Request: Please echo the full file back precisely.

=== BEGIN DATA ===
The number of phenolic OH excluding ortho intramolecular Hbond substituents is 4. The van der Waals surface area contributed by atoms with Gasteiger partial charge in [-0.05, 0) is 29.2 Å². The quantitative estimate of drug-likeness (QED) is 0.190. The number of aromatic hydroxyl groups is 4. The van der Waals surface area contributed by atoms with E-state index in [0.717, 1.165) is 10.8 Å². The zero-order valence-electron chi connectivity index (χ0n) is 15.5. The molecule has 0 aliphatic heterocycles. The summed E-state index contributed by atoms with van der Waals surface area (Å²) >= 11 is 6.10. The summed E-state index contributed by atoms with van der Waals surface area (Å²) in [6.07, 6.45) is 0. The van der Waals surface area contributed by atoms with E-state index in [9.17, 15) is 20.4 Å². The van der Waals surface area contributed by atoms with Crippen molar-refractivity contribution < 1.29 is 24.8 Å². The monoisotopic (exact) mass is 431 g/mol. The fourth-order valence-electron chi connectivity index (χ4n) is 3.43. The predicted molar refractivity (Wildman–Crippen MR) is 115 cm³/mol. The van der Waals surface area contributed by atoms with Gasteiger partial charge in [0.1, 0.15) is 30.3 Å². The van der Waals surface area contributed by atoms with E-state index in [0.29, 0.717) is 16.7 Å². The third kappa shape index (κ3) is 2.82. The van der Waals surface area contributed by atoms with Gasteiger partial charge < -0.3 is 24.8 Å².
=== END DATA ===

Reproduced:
The number of phenolic OH excluding ortho intramolecular Hbond substituents is 4. The van der Waals surface area contributed by atoms with Gasteiger partial charge in [-0.05, 0) is 29.2 Å². The quantitative estimate of drug-likeness (QED) is 0.190. The number of aromatic hydroxyl groups is 4. The van der Waals surface area contributed by atoms with E-state index in [0.717, 1.165) is 10.8 Å². The zero-order valence-electron chi connectivity index (χ0n) is 15.5. The molecule has 0 aliphatic heterocycles. The summed E-state index contributed by atoms with van der Waals surface area (Å²) >= 11 is 6.10. The summed E-state index contributed by atoms with van der Waals surface area (Å²) in [6.07, 6.45) is 0. The van der Waals surface area contributed by atoms with E-state index in [9.17, 15) is 20.4 Å². The van der Waals surface area contributed by atoms with Crippen molar-refractivity contribution < 1.29 is 24.8 Å². The monoisotopic (exact) mass is 431 g/mol. The fourth-order valence-electron chi connectivity index (χ4n) is 3.43. The predicted molar refractivity (Wildman–Crippen MR) is 115 cm³/mol. The van der Waals surface area contributed by atoms with Gasteiger partial charge in [0.1, 0.15) is 30.3 Å². The van der Waals surface area contributed by atoms with E-state index in [0.29, 0.717) is 16.7 Å². The third kappa shape index (κ3) is 2.82. The van der Waals surface area contributed by atoms with Gasteiger partial charge < -0.3 is 24.8 Å².